Testing the measurement properties of SEER

Eligibility criteria and sampling frame

Government and not-for-profit organisations in Australia were eligible to participate if a significant proportion of their work was in health policy or programme development. Organisations that were not eligible were (1) those that had participated in pilot testing of SEER, and (2) those enrolled in the SPIRIT study. Sampling of organisations was purposive, aiming to encompass agencies involved in a broad cross section of policy and programme development.

Staff within agencies were eligible to participate if they (1) were employed by the agency (contractors were ineligible), and they (2) drafted, wrote or contributed to health-related policy documents, or (3) developed or contributed to the development of health programmes, or (4) made or contributed significantly to policy decisions about health services, programmes or resourcing.

Recruitment and consent of agencies and agency staff

The Chief Executive or a senior manager in each agency was approached by a lead investigator (SG or SR) to gauge their interest in participation. Agencies that expressed interest received a formal invitation and information package describing background to the study and the investigator team, the anticipated time-commitment for staff, the purpose of SEER and procedures for testing, consent procedures, and contact details for further information. Agencies and their staff were advised of the steps taken to protect the anonymity of both agencies and individuals. In return for their time, agencies were offered a 1 ½ hour training workshop chosen from a selection of sessions on using and generating research for policy. Agencies with more than ten respondents were also offered a facilitated discussion of their agency’s aggregate SEER data led by an investigator (SG or SR). The threshold of ten respondents was set to protect individual anonymity.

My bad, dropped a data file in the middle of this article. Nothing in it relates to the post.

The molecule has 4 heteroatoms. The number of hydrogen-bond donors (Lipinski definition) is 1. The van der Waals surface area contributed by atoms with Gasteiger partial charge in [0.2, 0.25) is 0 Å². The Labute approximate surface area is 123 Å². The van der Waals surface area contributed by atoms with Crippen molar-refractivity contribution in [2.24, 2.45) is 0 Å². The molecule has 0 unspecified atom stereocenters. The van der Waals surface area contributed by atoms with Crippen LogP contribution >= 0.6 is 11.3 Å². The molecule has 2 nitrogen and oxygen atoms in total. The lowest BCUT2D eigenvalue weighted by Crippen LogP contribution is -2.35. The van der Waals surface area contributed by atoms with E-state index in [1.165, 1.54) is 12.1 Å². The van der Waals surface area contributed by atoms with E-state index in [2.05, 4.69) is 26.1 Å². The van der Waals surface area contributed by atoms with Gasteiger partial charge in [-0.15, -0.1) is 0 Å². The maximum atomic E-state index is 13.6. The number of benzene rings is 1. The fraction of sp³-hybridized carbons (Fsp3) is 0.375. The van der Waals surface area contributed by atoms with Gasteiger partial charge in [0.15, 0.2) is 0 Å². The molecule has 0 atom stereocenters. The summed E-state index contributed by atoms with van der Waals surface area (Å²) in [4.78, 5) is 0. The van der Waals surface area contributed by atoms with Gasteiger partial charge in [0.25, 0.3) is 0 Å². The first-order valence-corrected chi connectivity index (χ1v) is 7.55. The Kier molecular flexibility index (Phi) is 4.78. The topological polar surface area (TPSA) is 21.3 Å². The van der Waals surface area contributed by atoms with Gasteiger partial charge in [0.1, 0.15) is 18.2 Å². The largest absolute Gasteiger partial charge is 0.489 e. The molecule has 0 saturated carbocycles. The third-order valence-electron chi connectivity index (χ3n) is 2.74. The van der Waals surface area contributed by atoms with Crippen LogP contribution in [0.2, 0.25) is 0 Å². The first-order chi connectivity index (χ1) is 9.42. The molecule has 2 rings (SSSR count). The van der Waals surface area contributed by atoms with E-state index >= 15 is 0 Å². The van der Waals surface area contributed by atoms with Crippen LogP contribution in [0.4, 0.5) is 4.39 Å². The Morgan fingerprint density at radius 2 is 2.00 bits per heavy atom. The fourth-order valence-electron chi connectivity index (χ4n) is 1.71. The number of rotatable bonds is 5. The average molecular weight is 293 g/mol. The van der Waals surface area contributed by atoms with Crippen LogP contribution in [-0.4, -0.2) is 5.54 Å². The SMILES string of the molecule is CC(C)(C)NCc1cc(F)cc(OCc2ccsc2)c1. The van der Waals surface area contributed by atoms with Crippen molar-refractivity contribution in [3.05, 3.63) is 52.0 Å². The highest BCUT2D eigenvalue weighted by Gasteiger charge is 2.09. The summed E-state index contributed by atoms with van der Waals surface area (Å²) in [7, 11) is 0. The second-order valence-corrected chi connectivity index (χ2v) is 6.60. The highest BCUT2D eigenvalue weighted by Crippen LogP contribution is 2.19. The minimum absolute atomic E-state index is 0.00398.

Agencies that consented to participate were asked to nominate a liaison person to assist with staff recruitment. The liaison provided the investigator team with email addresses for eligible staff. Agencies were asked to ensure staff could opt out prior to their inclusion on the email list. Those on the mailing list were emailed an invitation to participate that included the information package, consent procedures, and a unique link to the online survey with a participant ID and instructions for completion. Individuals were asked to consent by email, and then confirm their consent on the first screen of the online survey.

Survey administration and sampling for validity and test-retest reliability analyses

The first administration of the survey contained SEER (Additional file 2) plus a 15-item measure of intention to use research based on the theory of planned behaviour (TPB measure) [28] (see Additional file 3 for description of this measure and items). The TPB measure was administered to examine the relation between SEER scores and scores on scales measuring variables to which SEER was expected to relate.